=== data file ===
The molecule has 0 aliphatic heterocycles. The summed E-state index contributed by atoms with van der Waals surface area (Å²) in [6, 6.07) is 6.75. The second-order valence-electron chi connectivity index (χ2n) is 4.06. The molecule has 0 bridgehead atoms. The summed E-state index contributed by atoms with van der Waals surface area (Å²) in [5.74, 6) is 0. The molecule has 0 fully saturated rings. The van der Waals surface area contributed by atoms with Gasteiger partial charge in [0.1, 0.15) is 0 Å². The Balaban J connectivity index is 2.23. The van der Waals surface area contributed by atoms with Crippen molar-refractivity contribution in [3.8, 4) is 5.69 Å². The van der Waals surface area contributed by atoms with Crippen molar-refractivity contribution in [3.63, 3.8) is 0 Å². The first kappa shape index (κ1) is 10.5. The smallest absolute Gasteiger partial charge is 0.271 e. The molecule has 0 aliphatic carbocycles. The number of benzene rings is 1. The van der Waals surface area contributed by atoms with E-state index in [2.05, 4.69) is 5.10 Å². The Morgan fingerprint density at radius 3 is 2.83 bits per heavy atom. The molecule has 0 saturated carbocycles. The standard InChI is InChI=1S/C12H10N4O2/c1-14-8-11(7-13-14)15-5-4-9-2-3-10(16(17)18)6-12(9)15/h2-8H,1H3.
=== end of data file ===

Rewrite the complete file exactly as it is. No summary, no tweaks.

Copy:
The molecule has 0 aliphatic heterocycles. The summed E-state index contributed by atoms with van der Waals surface area (Å²) in [6, 6.07) is 6.75. The second-order valence-electron chi connectivity index (χ2n) is 4.06. The molecule has 0 bridgehead atoms. The summed E-state index contributed by atoms with van der Waals surface area (Å²) in [5.74, 6) is 0. The molecule has 0 fully saturated rings. The van der Waals surface area contributed by atoms with Gasteiger partial charge in [0.1, 0.15) is 0 Å². The Balaban J connectivity index is 2.23. The van der Waals surface area contributed by atoms with Crippen molar-refractivity contribution in [3.8, 4) is 5.69 Å². The van der Waals surface area contributed by atoms with Crippen molar-refractivity contribution in [3.63, 3.8) is 0 Å². The first kappa shape index (κ1) is 10.5. The smallest absolute Gasteiger partial charge is 0.271 e. The molecule has 0 aliphatic carbocycles. The number of benzene rings is 1. The van der Waals surface area contributed by atoms with E-state index in [2.05, 4.69) is 5.10 Å². The Morgan fingerprint density at radius 3 is 2.83 bits per heavy atom. The molecule has 0 saturated carbocycles. The standard InChI is InChI=1S/C12H10N4O2/c1-14-8-11(7-13-14)15-5-4-9-2-3-10(16(17)18)6-12(9)15/h2-8H,1H3.